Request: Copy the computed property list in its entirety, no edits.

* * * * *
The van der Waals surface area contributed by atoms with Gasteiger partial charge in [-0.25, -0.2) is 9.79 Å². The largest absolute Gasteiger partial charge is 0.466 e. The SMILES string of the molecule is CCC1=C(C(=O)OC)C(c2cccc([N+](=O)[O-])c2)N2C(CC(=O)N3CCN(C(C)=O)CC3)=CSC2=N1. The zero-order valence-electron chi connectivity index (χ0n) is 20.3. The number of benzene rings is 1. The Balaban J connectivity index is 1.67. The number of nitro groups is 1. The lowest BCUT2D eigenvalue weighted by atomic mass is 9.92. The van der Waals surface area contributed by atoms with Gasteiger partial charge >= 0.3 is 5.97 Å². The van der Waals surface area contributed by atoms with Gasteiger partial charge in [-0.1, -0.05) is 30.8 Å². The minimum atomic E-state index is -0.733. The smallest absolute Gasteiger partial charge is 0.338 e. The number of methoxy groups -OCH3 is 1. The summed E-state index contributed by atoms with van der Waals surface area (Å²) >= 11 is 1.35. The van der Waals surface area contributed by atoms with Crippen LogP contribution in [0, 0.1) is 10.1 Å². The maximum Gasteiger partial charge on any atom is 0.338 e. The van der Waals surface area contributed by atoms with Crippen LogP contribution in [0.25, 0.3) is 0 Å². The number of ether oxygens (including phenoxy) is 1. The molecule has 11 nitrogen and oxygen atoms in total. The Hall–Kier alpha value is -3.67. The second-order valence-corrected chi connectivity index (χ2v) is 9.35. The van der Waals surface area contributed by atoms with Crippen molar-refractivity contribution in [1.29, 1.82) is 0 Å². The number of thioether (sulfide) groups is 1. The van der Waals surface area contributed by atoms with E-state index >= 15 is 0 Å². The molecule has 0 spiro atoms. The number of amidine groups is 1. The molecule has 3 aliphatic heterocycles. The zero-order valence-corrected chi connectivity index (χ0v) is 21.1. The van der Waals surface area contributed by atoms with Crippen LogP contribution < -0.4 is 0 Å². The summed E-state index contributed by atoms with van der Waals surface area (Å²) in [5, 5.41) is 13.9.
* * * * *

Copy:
The van der Waals surface area contributed by atoms with Gasteiger partial charge in [-0.25, -0.2) is 9.79 Å². The largest absolute Gasteiger partial charge is 0.466 e. The SMILES string of the molecule is CCC1=C(C(=O)OC)C(c2cccc([N+](=O)[O-])c2)N2C(CC(=O)N3CCN(C(C)=O)CC3)=CSC2=N1. The zero-order valence-electron chi connectivity index (χ0n) is 20.3. The number of benzene rings is 1. The Balaban J connectivity index is 1.67. The number of nitro groups is 1. The lowest BCUT2D eigenvalue weighted by atomic mass is 9.92. The van der Waals surface area contributed by atoms with Gasteiger partial charge >= 0.3 is 5.97 Å². The van der Waals surface area contributed by atoms with Gasteiger partial charge in [-0.1, -0.05) is 30.8 Å². The minimum atomic E-state index is -0.733. The smallest absolute Gasteiger partial charge is 0.338 e. The number of methoxy groups -OCH3 is 1. The summed E-state index contributed by atoms with van der Waals surface area (Å²) >= 11 is 1.35. The van der Waals surface area contributed by atoms with Crippen LogP contribution in [0, 0.1) is 10.1 Å². The maximum Gasteiger partial charge on any atom is 0.338 e. The van der Waals surface area contributed by atoms with Crippen LogP contribution in [0.25, 0.3) is 0 Å². The number of ether oxygens (including phenoxy) is 1. The molecule has 11 nitrogen and oxygen atoms in total. The Hall–Kier alpha value is -3.67. The second-order valence-corrected chi connectivity index (χ2v) is 9.35. The van der Waals surface area contributed by atoms with Crippen molar-refractivity contribution in [1.29, 1.82) is 0 Å². The number of thioether (sulfide) groups is 1. The van der Waals surface area contributed by atoms with E-state index >= 15 is 0 Å². The molecule has 0 spiro atoms. The number of amidine groups is 1. The molecule has 3 aliphatic heterocycles. The zero-order valence-corrected chi connectivity index (χ0v) is 21.1. The van der Waals surface area contributed by atoms with Crippen LogP contribution < -0.4 is 0 Å². The summed E-state index contributed by atoms with van der Waals surface area (Å²) in [5, 5.41) is 13.9.